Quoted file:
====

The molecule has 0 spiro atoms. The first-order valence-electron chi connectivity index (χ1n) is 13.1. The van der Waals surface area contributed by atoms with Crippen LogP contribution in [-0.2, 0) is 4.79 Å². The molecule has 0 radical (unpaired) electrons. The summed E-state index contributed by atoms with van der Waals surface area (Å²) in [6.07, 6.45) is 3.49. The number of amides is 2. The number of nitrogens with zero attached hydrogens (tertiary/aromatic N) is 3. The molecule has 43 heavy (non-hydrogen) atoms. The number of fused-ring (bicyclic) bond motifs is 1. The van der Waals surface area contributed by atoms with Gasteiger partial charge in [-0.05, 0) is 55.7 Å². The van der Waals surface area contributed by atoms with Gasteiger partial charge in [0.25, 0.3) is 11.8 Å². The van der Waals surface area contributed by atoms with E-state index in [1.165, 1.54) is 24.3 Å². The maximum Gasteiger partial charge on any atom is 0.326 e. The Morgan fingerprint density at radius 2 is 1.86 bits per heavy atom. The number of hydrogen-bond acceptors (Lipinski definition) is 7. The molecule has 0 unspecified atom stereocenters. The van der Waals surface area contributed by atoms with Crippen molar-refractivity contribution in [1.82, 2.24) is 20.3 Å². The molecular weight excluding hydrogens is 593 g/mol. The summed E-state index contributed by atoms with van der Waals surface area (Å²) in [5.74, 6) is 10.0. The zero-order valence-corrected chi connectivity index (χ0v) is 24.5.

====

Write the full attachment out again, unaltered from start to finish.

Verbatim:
The molecule has 0 spiro atoms. The first-order valence-electron chi connectivity index (χ1n) is 13.1. The van der Waals surface area contributed by atoms with Crippen LogP contribution in [-0.2, 0) is 4.79 Å². The molecule has 0 radical (unpaired) electrons. The summed E-state index contributed by atoms with van der Waals surface area (Å²) in [6.07, 6.45) is 3.49. The number of amides is 2. The number of nitrogens with zero attached hydrogens (tertiary/aromatic N) is 3. The molecule has 43 heavy (non-hydrogen) atoms. The number of fused-ring (bicyclic) bond motifs is 1. The van der Waals surface area contributed by atoms with Gasteiger partial charge in [-0.05, 0) is 55.7 Å². The van der Waals surface area contributed by atoms with Gasteiger partial charge in [0.25, 0.3) is 11.8 Å². The van der Waals surface area contributed by atoms with E-state index in [1.165, 1.54) is 24.3 Å². The maximum Gasteiger partial charge on any atom is 0.326 e. The Morgan fingerprint density at radius 2 is 1.86 bits per heavy atom. The number of hydrogen-bond acceptors (Lipinski definition) is 7. The molecule has 0 unspecified atom stereocenters. The van der Waals surface area contributed by atoms with Crippen molar-refractivity contribution in [1.82, 2.24) is 20.3 Å². The molecular weight excluding hydrogens is 593 g/mol. The summed E-state index contributed by atoms with van der Waals surface area (Å²) in [5.74, 6) is 10.0. The zero-order valence-corrected chi connectivity index (χ0v) is 24.5.